Election officials have completed a review of apparent fraud by a signature-gatherer who submitted 349 names on 20 petition sheets in support of Initiative 1098. The case will be turned over to the Washington State Patrol.
All of the questioned names had been set aside and were not included as part of the I-1098 signature-check this week. The random sample showed that over 10,000 of the nearly 11,800 voter signatures were valid, and that the measure has earned a place on the November ballot. The error rate was about 18 percent, the historic average for Washington initiatives.
The measure would impose an income tax on high-wage earners for annual income over $200,000 for individuals or over $400,000 for couples. It also would reduce the state-assessed property tax and exempt more small businesses from the business tax.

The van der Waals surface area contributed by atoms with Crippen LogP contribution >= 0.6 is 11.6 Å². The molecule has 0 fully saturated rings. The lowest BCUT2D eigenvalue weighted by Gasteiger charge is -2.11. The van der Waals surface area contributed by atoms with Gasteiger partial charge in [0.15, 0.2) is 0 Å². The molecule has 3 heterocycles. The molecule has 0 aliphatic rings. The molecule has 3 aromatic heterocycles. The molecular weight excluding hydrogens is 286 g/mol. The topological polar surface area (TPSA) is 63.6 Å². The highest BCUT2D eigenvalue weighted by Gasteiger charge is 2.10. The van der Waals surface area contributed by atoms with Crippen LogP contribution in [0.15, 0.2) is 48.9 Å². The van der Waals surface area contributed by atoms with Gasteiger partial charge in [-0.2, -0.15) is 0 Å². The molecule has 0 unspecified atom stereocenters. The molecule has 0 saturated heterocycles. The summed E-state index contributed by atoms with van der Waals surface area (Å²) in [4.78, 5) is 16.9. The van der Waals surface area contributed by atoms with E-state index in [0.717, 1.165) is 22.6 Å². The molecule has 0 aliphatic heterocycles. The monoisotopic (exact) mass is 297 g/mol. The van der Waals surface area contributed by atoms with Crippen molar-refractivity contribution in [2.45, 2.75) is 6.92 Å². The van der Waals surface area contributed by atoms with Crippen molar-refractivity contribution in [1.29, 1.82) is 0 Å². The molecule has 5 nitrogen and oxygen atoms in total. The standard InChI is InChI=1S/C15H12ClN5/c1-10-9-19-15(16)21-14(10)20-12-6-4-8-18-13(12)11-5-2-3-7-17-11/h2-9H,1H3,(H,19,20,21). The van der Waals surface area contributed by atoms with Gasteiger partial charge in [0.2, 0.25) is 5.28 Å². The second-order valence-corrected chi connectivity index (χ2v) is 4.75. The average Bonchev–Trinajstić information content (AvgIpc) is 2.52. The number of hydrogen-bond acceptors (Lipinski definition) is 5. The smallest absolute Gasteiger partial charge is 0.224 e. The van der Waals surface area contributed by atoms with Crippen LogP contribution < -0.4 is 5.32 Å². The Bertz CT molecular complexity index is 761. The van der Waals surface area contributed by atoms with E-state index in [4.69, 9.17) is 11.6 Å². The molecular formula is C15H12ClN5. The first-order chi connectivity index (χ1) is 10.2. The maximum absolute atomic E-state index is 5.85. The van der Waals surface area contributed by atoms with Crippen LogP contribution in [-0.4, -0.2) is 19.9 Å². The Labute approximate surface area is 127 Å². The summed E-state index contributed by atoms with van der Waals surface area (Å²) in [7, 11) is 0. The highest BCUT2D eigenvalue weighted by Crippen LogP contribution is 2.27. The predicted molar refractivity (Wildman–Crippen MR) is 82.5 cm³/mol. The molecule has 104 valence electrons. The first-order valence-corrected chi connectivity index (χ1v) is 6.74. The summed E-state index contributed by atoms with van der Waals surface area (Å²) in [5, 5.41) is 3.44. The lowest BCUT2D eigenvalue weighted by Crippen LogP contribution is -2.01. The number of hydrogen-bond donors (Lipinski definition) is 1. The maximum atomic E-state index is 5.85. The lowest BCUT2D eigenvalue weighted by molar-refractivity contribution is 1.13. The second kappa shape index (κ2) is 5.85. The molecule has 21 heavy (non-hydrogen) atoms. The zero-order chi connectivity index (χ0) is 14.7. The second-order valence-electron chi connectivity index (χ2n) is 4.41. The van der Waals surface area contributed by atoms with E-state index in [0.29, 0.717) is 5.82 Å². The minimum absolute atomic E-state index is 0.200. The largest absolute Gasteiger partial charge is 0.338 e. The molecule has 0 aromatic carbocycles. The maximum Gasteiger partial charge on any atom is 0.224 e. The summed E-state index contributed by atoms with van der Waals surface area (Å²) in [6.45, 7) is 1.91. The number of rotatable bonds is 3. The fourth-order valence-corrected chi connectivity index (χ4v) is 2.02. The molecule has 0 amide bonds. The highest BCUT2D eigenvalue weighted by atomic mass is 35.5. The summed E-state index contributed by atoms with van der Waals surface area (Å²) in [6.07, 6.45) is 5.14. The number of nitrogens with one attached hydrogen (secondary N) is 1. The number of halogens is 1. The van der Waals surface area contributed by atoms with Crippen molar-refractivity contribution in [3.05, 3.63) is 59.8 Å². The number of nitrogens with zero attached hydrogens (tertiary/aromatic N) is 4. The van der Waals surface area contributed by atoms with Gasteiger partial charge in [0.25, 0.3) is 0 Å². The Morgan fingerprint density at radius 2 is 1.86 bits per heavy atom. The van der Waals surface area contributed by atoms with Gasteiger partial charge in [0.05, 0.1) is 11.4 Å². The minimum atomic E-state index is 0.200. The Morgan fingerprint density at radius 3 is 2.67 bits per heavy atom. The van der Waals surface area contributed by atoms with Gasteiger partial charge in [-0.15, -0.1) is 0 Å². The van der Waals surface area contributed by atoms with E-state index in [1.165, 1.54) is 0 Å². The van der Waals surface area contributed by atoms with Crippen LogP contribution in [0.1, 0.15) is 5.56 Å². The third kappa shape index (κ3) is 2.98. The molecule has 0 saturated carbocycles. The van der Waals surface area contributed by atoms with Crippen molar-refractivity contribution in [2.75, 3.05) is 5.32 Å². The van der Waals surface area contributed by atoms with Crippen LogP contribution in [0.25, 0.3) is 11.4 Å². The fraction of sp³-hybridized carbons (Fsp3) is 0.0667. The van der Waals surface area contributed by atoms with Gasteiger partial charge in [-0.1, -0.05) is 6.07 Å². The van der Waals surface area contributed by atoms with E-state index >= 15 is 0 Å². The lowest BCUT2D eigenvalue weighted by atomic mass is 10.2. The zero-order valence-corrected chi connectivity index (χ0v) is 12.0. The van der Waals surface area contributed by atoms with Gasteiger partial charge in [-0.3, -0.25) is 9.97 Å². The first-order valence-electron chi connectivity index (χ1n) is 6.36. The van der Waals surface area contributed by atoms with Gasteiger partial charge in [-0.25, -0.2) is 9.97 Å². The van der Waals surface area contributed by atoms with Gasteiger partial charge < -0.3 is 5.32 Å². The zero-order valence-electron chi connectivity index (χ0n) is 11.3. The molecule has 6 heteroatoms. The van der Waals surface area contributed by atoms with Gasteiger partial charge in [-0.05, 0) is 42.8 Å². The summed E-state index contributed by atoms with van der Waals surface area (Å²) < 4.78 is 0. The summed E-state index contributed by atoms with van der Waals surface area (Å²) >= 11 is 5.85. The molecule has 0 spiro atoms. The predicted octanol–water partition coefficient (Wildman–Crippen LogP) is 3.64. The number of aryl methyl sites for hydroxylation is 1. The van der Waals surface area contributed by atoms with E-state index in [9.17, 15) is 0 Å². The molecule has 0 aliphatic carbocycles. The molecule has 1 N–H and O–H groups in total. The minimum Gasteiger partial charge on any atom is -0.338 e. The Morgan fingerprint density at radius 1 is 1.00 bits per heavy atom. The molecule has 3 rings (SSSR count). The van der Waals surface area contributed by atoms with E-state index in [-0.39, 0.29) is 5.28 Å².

Because of a pending criminal investigation and a restraining order previously obtained by opponents of disclosure, the Office of Secretary of State is unable to release the petition sheets in question or divulge the gatherer’s identity.
Secretary of State Sam Reed announced that Washington State Patrol John Batiste on Friday agreed to his request to investigate, and then to refer the case to appropriate authorities, as warranted. Initiative signature fraud is a Class C felony punishable by up to five years in prison and a fine of up to $10,000.
“The people of Washington demand and deserve an initiative and referendum process that is free of signature fraud, and we and law enforcement and prosecutors are taking this case very seriously,” Reed said. “This is the worst case of attempted signature fraud we have seen in modern times. It may be only a tiny percentage of the total signatures, but it does represent an attack on the process, which relies greatly on the integrity of the people who circulate the petitions. For that reason, we are bringing the full force of the law to bear.”